Edison Intl Exec Insights: EMG Capacity Factors

On Wednesday, Edison International (NYSE:EIX) reported its first quarter earnings and discussed the following topics in its earnings conference call. Here’s what the executives shared.


Daniel Eggers – Credit Suisse: I guess on EMG at this point, with a – your continuing deterioration in fundamentals. Can you just – if you want to share any more thoughts on how you’re evaluating that project and maybe how you could advance the conversation with the bondholders if the capital restructuring is a viable option for the timetable you guys have discussed for coming to a solution?

A Closer Look: Edison International Earnings Cheat Sheet>>

Theodore F. Craver Jr. – Chairman, President and CEO: Dan, this is Ted. I think we are getting to that spot on EMG, particularly as it relates potential discussions with bondholders, and just frankly it’s not going to be helpful or wise for us to kind of wait in and speculate on how those things might go. I am afraid you are going to more likely to not get responses from us on those types of questions, we are just going to have to see how it develops. I think we’ve tried to lay out, I tried to lay it out in my comments that the fundamental approach is, we believe that there needs to be some sort of a – some element of work with the bonds, looking at the capital structure, restructuring the capital and that’s going to most likely lead to a conversation with the bondholders, and that’s probably just where we need to leave it at this point.

Daniel Eggers – Credit Suisse: I guess just on the outlook for SCE (that you’ve pulled) guidance, but if we thought about how it will work once the GRC gets done, is it fair to assume this year you’d still expect to yield or earn a lot of ROE at SCE less the $55 million or $60 million for the SONGS costs which would presumably get recovered maybe next year once the warranty work gets resolved?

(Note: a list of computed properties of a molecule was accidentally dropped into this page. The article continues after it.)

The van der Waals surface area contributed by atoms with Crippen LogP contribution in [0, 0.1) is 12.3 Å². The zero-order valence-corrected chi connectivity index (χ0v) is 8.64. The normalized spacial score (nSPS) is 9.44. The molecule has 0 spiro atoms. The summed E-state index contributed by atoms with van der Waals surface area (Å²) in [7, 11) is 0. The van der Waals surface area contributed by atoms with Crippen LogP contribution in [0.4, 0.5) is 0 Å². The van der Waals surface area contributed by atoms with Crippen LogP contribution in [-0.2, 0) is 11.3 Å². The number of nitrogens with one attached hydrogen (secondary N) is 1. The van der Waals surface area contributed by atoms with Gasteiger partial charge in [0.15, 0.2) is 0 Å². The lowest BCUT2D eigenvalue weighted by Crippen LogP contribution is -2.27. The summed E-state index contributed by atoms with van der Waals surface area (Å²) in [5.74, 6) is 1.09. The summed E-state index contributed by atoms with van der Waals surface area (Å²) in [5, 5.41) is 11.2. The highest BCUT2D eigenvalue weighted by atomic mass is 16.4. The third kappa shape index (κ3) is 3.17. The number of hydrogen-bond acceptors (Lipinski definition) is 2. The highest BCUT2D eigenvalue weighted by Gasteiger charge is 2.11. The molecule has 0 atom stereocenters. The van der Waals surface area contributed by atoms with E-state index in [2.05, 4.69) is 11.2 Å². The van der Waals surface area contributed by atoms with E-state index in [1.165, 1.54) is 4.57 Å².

Jim Scilacci – EVP, CFO and Treasurer: This is Jim, Dan. I think the key we are going to need to get before us is a general rate case decision, and you have all the metrics that we’ve been using for year-after-year, but the key piece that’s missing here is the proposed decision is the first step and ultimately a final decision, and once we have that in hand, then we’ll be able to give you a good assessment of where we think 2012 is going to come out.

Capacity Factors

Jay Dobson – Wunderlich Securities: I wanted to follow up a little bit, maybe if you can just talk EMG and just what capacity factors we sort of saw in the quarter? I’m not sure if a lot of that information was in the handout Jim, but just talking about what – given coal to gas switching and these sort of things what we saw?

Jim Scilacci – EVP, CFO and Treasurer: The information is included in the deck. I’m just going to through flip through it and probably tell you what page it’s on. I’ll stop for a second. There was some limited coal to gas switching that we saw. In fact, in my comments, we talked about three areas where we saw reduced generation and we think it had to do with coal to gas switching for a piece of it. Higher plant maintenance quarter-over-quarter and some thermal limits that we encountered because of the unseasonably we warm weather in March so that dropped the generation and some the capacity factors for the Midwest Gen units. So I’ll pause there. Page 33, Jay.

Jay Dobson – Wunderlich Securities: Then going back to San Onofre, just wanted to share comments. The 55 to 65 you’re talking about pre-tax cost return. That’s the total cost you’re including in that what you spent in the first quarter?

Jim Scilacci – EVP, CFO and Treasurer: Yes, (when that) you exclude pre-tax.

Jay Dobson – Wunderlich Securities: How would that rollover the year? I mean, obviously, when it comes back as an important element in that. But if we were to assume, it wasn’t coming back for summertime is what we’ve seen in the first quarter a reasonable run rate or just how should we think about those flowing I know it’s a difficult question because we don’t know or you don’t know when it’s coming back.

Theodore F. Craver Jr. – Chairman, President and CEO: I’m going to turn this over to Ron. He will give you some more detail in it.

Ronald L. Litzinger – President, Southern California Edison: The $55 million to $65 million is what we are projecting for repair costs and I want to keep those distinct firm replacement fuel cost and staying with the repair costs us will projecting so long ways to go to finalize that, but it’s where we think we’ll end up and then we can seek recovery under the warranty. The replacement power which we had in the disclosures for the first quarter which is around $30 million. We also disclosed that those costs would be substantially higher in the summertime.

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